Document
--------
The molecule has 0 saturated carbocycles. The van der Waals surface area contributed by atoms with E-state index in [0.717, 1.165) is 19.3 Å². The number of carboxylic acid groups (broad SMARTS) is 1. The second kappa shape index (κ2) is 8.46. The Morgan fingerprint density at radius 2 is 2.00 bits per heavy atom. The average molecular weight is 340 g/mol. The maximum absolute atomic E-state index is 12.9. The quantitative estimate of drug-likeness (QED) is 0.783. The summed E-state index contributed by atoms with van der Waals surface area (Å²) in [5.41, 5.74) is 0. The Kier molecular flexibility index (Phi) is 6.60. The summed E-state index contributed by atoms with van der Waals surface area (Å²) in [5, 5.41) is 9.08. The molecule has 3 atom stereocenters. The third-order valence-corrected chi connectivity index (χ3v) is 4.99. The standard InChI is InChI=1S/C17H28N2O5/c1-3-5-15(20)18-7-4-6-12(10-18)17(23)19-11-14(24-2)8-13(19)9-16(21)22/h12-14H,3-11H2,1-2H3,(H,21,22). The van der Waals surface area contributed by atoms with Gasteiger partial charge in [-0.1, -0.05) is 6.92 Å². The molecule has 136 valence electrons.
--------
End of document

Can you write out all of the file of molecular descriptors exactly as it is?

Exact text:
The molecule has 0 saturated carbocycles. The van der Waals surface area contributed by atoms with E-state index in [0.717, 1.165) is 19.3 Å². The number of carboxylic acid groups (broad SMARTS) is 1. The second kappa shape index (κ2) is 8.46. The Morgan fingerprint density at radius 2 is 2.00 bits per heavy atom. The average molecular weight is 340 g/mol. The maximum absolute atomic E-state index is 12.9. The quantitative estimate of drug-likeness (QED) is 0.783. The summed E-state index contributed by atoms with van der Waals surface area (Å²) in [5.41, 5.74) is 0. The Kier molecular flexibility index (Phi) is 6.60. The summed E-state index contributed by atoms with van der Waals surface area (Å²) in [5, 5.41) is 9.08. The molecule has 3 atom stereocenters. The third-order valence-corrected chi connectivity index (χ3v) is 4.99. The standard InChI is InChI=1S/C17H28N2O5/c1-3-5-15(20)18-7-4-6-12(10-18)17(23)19-11-14(24-2)8-13(19)9-16(21)22/h12-14H,3-11H2,1-2H3,(H,21,22). The van der Waals surface area contributed by atoms with Gasteiger partial charge in [-0.1, -0.05) is 6.92 Å². The molecule has 136 valence electrons.